Amid PAC-12 realignment, OSU Marching Band members confident for program’s future

Fifth-year saxophonist Mayri Ross (she/they) poses with her saxophone on OSU campus on August 16. Ross shows excitement with her instrument as she is passionate about Marching Band.
Fifth-year saxophonist Mayri Ross (she/they) poses with her saxophone on OSU campus on August 16. Ross shows excitement with her instrument as she is passionate about Marching Band.
Morgan Berryman

For more than a century, the Oregon State University Marching Band has played the sounds of celebration.

Even the most casual Beaver fan can more likely than not hum along to “Hail to Old OSU,” and if you have been to an Oregon State football game you will have heard Reser Stadium’s public address announcer introduce the band as “the oldest marching band in the PAC-12.”

However, with uncertainty swirling around the conference’s very existence after 2024, the OSUMB may soon become the nation’s oldest marching band in search of a new conference to call home.

“Definitely feel pretty sad and disappointed about it,” said Peter Kuskie, a former OSUMB trumpeter and trumpet section leader who graduated in June. “I’m shocked, but also not super shocked. I could see it coming even if I didn’t want to believe it (was) coming.”

The departure of eight of the conference’s 12 members means not only the end of athletic rivalries, but also of a larger community among PAC-12 marching bands, according to OSUMB tenor saxophonist and recruitment officer Mayri Ross, a fifth-year at OSU.

“I think there was a lot of grief, and a lot of fear,” Ross said of many OSUMB members’ initial reaction. “Grief, because … as much as we have a rivalry with the (University of Oregon), one of the things we both say as band kids is ‘go band,’ and we do our best to support the musical culture. If you see a band kid from another school, you’re likely to be swapping hats, you’re likely to be talking about ‘Oh, well our band has this, what’s your favorite band lunch?’”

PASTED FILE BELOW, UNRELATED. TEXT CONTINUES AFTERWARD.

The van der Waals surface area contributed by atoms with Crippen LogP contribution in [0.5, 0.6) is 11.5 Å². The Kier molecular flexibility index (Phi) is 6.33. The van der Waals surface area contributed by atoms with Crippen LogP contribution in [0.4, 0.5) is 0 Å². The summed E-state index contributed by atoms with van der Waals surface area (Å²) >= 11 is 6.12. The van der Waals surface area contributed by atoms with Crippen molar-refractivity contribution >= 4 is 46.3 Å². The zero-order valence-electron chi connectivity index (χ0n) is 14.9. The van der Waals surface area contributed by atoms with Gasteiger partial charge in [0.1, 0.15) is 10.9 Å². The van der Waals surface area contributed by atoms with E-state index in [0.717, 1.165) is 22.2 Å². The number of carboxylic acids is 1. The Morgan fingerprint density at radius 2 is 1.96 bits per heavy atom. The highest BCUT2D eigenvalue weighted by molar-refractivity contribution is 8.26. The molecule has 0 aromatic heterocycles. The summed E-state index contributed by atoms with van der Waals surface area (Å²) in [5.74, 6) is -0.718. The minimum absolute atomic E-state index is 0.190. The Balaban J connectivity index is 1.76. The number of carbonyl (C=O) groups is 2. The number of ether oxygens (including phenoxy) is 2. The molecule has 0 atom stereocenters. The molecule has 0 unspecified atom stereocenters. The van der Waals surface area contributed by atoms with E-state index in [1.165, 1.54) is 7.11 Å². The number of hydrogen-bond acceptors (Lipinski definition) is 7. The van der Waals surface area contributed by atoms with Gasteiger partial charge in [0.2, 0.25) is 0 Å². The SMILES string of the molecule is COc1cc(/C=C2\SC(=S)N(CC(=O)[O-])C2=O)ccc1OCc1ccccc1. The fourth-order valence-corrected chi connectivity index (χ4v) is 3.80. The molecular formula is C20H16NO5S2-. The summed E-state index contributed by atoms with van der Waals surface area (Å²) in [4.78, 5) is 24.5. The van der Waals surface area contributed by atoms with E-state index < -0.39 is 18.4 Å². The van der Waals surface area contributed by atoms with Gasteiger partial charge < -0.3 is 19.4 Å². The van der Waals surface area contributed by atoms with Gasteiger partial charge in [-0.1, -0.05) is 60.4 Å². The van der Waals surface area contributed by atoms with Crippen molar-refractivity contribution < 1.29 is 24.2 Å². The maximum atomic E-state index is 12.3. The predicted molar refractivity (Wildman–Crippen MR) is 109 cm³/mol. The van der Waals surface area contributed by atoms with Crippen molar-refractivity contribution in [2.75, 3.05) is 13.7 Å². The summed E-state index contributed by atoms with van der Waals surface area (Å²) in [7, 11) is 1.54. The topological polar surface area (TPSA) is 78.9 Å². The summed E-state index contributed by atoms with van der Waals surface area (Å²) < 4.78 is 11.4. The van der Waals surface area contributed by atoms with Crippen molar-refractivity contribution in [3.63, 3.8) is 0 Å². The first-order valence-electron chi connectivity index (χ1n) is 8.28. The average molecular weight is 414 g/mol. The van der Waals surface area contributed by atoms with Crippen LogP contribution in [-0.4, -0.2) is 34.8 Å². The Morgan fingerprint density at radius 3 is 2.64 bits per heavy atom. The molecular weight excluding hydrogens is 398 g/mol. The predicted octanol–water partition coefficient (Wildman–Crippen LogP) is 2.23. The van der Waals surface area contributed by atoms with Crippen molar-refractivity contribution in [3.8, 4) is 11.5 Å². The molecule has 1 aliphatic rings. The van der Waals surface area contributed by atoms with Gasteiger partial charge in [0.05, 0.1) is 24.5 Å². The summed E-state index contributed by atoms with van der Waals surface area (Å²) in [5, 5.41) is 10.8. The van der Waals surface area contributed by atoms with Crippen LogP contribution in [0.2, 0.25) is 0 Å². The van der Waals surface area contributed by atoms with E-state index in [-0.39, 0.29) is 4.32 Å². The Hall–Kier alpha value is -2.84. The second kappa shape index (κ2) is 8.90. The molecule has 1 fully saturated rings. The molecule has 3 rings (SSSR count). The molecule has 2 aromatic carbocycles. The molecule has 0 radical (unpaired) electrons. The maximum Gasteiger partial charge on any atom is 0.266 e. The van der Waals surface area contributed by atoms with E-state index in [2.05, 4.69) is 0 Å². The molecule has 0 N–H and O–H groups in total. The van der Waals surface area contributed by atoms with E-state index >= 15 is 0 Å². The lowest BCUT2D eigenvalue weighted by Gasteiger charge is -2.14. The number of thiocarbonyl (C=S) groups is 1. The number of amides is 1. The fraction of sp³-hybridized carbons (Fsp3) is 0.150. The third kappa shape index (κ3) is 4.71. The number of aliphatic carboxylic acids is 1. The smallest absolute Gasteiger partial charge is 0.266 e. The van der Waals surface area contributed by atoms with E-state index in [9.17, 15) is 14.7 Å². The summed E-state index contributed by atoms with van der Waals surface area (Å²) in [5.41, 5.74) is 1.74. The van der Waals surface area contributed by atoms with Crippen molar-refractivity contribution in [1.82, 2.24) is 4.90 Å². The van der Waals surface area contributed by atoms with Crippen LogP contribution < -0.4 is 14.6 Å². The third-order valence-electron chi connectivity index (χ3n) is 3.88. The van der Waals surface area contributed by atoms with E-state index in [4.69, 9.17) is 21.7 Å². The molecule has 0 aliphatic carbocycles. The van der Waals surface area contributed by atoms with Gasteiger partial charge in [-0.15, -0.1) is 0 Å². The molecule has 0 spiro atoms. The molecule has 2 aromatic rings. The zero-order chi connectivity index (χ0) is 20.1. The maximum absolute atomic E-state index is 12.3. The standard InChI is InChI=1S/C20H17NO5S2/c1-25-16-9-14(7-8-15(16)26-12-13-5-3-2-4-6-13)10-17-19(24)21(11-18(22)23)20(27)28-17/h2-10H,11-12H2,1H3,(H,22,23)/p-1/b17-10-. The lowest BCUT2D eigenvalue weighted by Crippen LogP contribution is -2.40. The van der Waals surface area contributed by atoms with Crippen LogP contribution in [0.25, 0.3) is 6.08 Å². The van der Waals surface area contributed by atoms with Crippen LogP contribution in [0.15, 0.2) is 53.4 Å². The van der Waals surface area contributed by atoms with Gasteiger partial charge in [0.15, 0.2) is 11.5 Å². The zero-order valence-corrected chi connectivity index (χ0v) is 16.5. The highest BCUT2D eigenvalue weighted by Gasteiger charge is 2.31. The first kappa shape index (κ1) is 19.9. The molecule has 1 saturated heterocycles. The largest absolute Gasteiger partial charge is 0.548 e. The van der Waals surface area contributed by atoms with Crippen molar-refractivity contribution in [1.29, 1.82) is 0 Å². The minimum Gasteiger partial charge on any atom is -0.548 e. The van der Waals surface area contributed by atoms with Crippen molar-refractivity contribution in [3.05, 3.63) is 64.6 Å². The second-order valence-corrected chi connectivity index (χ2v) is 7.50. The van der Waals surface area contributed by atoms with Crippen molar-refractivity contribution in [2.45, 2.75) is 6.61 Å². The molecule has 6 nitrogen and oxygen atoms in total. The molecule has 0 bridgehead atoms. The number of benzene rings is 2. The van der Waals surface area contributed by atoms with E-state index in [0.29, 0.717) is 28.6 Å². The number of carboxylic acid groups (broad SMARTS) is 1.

Kuskie, who was a marching band member in high school, said he did not experience this kind of community among bands until joining the OSUMB as a freshman.

“My first year, the Beavs were terrible … if you saw another person from another band and you said ‘Go Beavs,’ would you get a ‘Go Beavs’ back? Probably.” Kuskie said. “My freshman year, the women’s (basketball) team made it all the way to the Elite Eight in Lexington, Kentucky, and we were walking around downtown … (came) across Stanford people, from a block away yell ‘Go Beavs’ and got a ‘Go Beavs’ back from them.”

According to Daniel Bacher, a former OSUMB tenor saxophonist and section leader who graduated earlier this year, traveling to away games and tournaments provided opportunities to form connections with members of other PAC-12 bands.

“We get to travel a lot in the marching band,” Bacher said. “I think one of the first reactions that I had from the perspective of marching band was concern for those regional travel opportunities.”

During Bacher’s time on the band, the OSUMB traveled with the football team to away games in Seattle (against the University of Washington), Berkeley (against the University of California, Berkeley) and Eugene (against the University of Oregon).

Additionally, the band travels to bowl game appearances, and to the PAC-12 basketball tournament in Las Vegas.

“For the basketball tournaments, only a very small group go, I think 30 to 40, and they take a flight,” Bacher said. “When we went to (the Las Vegas Bowl) we were on six buses.”

Band members traveling to one of the PAC-12 tournaments need to plan around the multi-day trip, according to Bacher, who missed two days of class to go this year. However, this is complicated, because those traveling to the tournament do not know when they will return until the team is eliminated.